I have a laptop and a few weeks ago I run into a problem. It did not booted up and the error was:
mount /efi unknown filesystem type 'vfat'
After searching for solutions I managed to fix it by installing a new kernel 6.6.7.
I kept 6.6.4 also, and on boot 6.6.4 always gave me the same error, 6.6.7 booted with no problem.
Now after 4-5 days and quite a few reboots, I get the same error even if I boot with 6.6.7. I have no idea what happened, and why the problem came back.
Any idea how to fix it?
Either you have A) a bad drive (or corrupt partition) B) faulty hardware other than drive C) a broken kernel/kernel install (most likely one).
Have you done anything untoward like shutdown while your system is still in the process of updating (esp the kernel)? Or recompiled the kernel yourself ?
first i would recommend a disk check to rule out any issues with the drive itself. check not only the file system but check the device for bad blocks.
Since its Christmas day I’m not sure your going to get much available help today. To help get you started may i suggest you post information about the boot loader (Grub,Systemd-boot or other) Also note that kernel 6.6.8 is out.
New laptop. I doubt it. Perhaps I can reformat it, but first I have to save some data.
No I did not.
Yep, I started building a new PC in early December, I’m currently waiting on a replacement for the motherboard (strange behaviors, like 3 minutes for USB system to come online, wireless randomly available or not, etc). My old trusty (5 year old) system works fine…new one…not so much
Yes, the drive check would be a good thing to do. Maybe also run memtest.
When errors repeatedly crop up, and you didn’t do anything, well…
fsck found a few errors and fixed them.
After reboot it still fails.
Fsck may have found errors and even marked bad sectors, but that doesn’t mean the data was recovered successfully.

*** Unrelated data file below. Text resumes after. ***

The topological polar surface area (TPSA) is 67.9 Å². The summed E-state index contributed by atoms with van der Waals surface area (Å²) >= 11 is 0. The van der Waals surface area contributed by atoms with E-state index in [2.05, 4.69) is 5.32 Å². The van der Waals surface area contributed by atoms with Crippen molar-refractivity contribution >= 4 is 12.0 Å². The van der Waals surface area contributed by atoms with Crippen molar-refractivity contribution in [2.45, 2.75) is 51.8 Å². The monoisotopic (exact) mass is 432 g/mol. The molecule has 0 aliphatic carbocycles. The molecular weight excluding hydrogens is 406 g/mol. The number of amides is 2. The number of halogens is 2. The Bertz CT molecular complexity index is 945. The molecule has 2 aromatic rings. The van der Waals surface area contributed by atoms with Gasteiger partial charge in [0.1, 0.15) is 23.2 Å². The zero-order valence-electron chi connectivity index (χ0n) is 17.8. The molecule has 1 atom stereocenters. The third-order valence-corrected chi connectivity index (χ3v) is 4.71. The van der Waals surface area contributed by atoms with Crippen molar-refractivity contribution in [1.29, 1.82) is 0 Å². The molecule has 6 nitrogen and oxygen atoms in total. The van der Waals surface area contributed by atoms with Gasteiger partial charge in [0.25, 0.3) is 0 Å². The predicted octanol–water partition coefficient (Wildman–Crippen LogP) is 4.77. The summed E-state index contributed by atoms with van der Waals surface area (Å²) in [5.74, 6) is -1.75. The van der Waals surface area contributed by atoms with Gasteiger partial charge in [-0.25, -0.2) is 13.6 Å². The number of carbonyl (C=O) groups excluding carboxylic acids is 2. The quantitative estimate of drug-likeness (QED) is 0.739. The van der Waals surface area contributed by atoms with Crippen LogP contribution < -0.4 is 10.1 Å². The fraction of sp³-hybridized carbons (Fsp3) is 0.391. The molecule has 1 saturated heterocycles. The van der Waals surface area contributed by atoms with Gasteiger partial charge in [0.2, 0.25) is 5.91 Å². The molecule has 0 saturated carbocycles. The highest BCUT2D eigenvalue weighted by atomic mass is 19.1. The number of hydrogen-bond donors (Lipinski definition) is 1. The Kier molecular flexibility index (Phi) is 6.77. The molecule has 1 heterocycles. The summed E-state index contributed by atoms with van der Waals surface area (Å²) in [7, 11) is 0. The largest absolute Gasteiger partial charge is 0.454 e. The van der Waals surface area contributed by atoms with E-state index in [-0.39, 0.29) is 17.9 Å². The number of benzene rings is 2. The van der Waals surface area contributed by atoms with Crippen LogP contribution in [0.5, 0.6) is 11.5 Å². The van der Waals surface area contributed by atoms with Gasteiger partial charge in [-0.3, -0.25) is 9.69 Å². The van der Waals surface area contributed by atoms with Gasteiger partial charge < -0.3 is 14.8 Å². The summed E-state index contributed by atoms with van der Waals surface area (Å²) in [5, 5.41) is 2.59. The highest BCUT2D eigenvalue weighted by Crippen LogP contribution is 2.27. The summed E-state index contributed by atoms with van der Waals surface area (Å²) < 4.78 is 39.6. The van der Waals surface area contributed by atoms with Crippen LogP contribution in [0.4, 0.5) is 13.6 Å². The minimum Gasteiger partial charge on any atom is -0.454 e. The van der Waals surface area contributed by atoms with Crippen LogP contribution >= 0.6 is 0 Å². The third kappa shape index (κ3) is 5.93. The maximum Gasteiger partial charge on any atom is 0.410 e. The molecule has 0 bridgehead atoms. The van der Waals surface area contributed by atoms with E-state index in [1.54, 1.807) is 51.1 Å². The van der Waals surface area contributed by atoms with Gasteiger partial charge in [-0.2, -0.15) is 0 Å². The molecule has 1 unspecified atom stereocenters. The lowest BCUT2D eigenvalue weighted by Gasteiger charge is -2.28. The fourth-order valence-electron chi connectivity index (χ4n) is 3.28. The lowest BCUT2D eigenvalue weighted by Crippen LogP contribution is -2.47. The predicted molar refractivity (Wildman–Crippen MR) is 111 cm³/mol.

I actually meant to run badblocks. Fsck is a light surface test…badblocks get to the nuts and bolts. If you have bad blocks on a new drive, you can expect it’s damaged. Invoke badblocks by e2fsck -c (assuming your filesystem is ext4). Oh oops, we’re talking vfat…it’s early…I am barely awake…just second.
Hmm, don’t see a deep scan for vfat, the best I see is fsck.vfat -V (double checks), can’t say I’ve dealt with Windows Filesystems much as to what tools?
Also do a memtest. If your memory is faulty or not compatible (in my experience the most common occurrence with new PCs), this can propagate to other parts like the I/O operations with your disk.
Nor badblocks, nor fsck.vfat found any errors.
Should I use memtester? Or something else?
Whatever suits you. I have a Ventoy stick with some rescue and recovery ISOs, I usually run from there.
I installed kernel 6.1-lts, and it boots with no error, but with the other 2 kernels I got the same error message.
I have no clue what is happening.
memtest show no errors
How did you keep 6.6.4?
When kernel is updated to a new version, the previous one is automatically removed in Arch.
Also the latest mainline is at 6.6.8 currently.
grub-mkconfig -o /boot/grub/grub.cfg kept it. Now I have 6 entries in grub. 6.6.1, 6.6.4 and 6.6.7 and their fallbacks.
There is something odd going on there.
You shouldn’t be having more than one version for each kernel line installed.
1 kernel is installed once, but grub lists as 6.6.1 and 6.6.1-fallback
Have you by any chance used Grub Customizer at some point?
That could, in certain cases, explain the Grub’s “weird” behavior.
Yes I did at once when I was trying to fix the original issue. Then when I saw it was problematic, I removed it.
That is what causes issues for users using Grub Customizer.
The changes made by Grub Customizer needs to be reverted before the removal of the application.
Failing to do so, I have seen many blaming the software for having created the issue.
Anyways, you would need to restore your grub “environment”.
Please follow the steps below:
sudo mv /etc/default/grub /etc/default/grub.old
sudo mv /etc/grub.d /etc/grub.d.old
sudo rm /boot/grub/grubenv
sudo grub-editenv /boot/grub/grubenv create
sudo pacman -S grub
sudo grub-install --target=x86_64-efi --efi-directory=/boot/efi --bootloader-id=ID
sudo grub-mkconfig -o /boot/grub/grub.cfg
--bootloader-id=ID to correspond to the directory where the bootloader binary is installed in your system. Check with:
ls /boot/efi/EFI/. It could be “endeavouros” or something similar.
If you need more help or have any question, don’t hesitate to ask.